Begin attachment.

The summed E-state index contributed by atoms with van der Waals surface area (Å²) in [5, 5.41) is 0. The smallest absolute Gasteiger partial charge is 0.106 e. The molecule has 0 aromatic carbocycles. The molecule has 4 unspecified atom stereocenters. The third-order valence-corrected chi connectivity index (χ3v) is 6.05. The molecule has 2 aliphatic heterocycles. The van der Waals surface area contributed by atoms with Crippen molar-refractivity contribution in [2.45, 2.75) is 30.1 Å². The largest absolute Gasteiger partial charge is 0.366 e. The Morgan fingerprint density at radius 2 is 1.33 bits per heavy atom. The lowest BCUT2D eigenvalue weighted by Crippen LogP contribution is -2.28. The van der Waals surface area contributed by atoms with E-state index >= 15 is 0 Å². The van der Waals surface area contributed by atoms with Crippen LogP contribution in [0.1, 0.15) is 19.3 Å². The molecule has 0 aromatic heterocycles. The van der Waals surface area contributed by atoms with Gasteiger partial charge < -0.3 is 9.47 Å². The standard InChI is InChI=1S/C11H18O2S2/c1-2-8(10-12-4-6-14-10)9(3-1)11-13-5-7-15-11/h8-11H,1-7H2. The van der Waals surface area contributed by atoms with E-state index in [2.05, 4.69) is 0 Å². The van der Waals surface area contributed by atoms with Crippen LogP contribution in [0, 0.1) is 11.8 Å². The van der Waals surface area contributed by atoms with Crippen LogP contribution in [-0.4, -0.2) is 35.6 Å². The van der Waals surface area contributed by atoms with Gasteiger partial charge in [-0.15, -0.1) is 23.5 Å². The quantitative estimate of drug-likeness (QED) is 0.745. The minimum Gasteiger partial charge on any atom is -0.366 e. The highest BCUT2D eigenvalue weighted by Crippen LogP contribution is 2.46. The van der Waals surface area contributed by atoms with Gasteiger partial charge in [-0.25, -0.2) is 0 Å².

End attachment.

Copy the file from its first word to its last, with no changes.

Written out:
The summed E-state index contributed by atoms with van der Waals surface area (Å²) in [5, 5.41) is 0. The smallest absolute Gasteiger partial charge is 0.106 e. The molecule has 0 aromatic carbocycles. The molecule has 4 unspecified atom stereocenters. The third-order valence-corrected chi connectivity index (χ3v) is 6.05. The molecule has 2 aliphatic heterocycles. The van der Waals surface area contributed by atoms with Crippen molar-refractivity contribution in [2.45, 2.75) is 30.1 Å². The largest absolute Gasteiger partial charge is 0.366 e. The Morgan fingerprint density at radius 2 is 1.33 bits per heavy atom. The lowest BCUT2D eigenvalue weighted by Crippen LogP contribution is -2.28. The van der Waals surface area contributed by atoms with E-state index >= 15 is 0 Å². The van der Waals surface area contributed by atoms with Crippen LogP contribution in [0.1, 0.15) is 19.3 Å². The molecule has 0 aromatic heterocycles. The van der Waals surface area contributed by atoms with Gasteiger partial charge < -0.3 is 9.47 Å². The standard InChI is InChI=1S/C11H18O2S2/c1-2-8(10-12-4-6-14-10)9(3-1)11-13-5-7-15-11/h8-11H,1-7H2. The van der Waals surface area contributed by atoms with E-state index in [2.05, 4.69) is 0 Å². The van der Waals surface area contributed by atoms with Crippen LogP contribution in [0, 0.1) is 11.8 Å². The van der Waals surface area contributed by atoms with Crippen LogP contribution in [-0.4, -0.2) is 35.6 Å². The van der Waals surface area contributed by atoms with Gasteiger partial charge in [-0.15, -0.1) is 23.5 Å². The quantitative estimate of drug-likeness (QED) is 0.745. The minimum Gasteiger partial charge on any atom is -0.366 e. The highest BCUT2D eigenvalue weighted by Crippen LogP contribution is 2.46. The van der Waals surface area contributed by atoms with Gasteiger partial charge in [-0.25, -0.2) is 0 Å².